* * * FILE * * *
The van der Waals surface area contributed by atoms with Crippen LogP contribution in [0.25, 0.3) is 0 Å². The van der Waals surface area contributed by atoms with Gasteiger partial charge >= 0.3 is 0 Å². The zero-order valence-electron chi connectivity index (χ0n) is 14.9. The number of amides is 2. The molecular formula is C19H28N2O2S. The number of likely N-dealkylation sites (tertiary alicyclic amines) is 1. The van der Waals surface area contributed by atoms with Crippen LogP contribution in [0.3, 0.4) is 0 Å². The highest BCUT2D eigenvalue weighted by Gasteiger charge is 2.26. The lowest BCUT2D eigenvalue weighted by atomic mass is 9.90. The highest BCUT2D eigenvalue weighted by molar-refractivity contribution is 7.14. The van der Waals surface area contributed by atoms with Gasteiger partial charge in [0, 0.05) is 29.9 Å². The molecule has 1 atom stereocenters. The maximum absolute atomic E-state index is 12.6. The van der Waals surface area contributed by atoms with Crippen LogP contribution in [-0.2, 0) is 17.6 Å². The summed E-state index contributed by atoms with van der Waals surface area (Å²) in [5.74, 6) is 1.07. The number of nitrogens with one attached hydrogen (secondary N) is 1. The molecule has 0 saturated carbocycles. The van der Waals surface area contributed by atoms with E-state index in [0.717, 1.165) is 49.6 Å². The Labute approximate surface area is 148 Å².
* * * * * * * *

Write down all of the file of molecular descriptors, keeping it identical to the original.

The van der Waals surface area contributed by atoms with Crippen LogP contribution in [0.25, 0.3) is 0 Å². The van der Waals surface area contributed by atoms with Gasteiger partial charge >= 0.3 is 0 Å². The zero-order valence-electron chi connectivity index (χ0n) is 14.9. The number of amides is 2. The molecular formula is C19H28N2O2S. The number of likely N-dealkylation sites (tertiary alicyclic amines) is 1. The van der Waals surface area contributed by atoms with Crippen LogP contribution in [0.3, 0.4) is 0 Å². The highest BCUT2D eigenvalue weighted by Gasteiger charge is 2.26. The lowest BCUT2D eigenvalue weighted by atomic mass is 9.90. The highest BCUT2D eigenvalue weighted by molar-refractivity contribution is 7.14. The van der Waals surface area contributed by atoms with Gasteiger partial charge in [0, 0.05) is 29.9 Å². The molecule has 1 atom stereocenters. The maximum absolute atomic E-state index is 12.6. The van der Waals surface area contributed by atoms with Crippen LogP contribution in [-0.2, 0) is 17.6 Å². The summed E-state index contributed by atoms with van der Waals surface area (Å²) in [5.74, 6) is 1.07. The number of nitrogens with one attached hydrogen (secondary N) is 1. The molecule has 0 saturated carbocycles. The van der Waals surface area contributed by atoms with E-state index in [0.717, 1.165) is 49.6 Å². The Labute approximate surface area is 148 Å².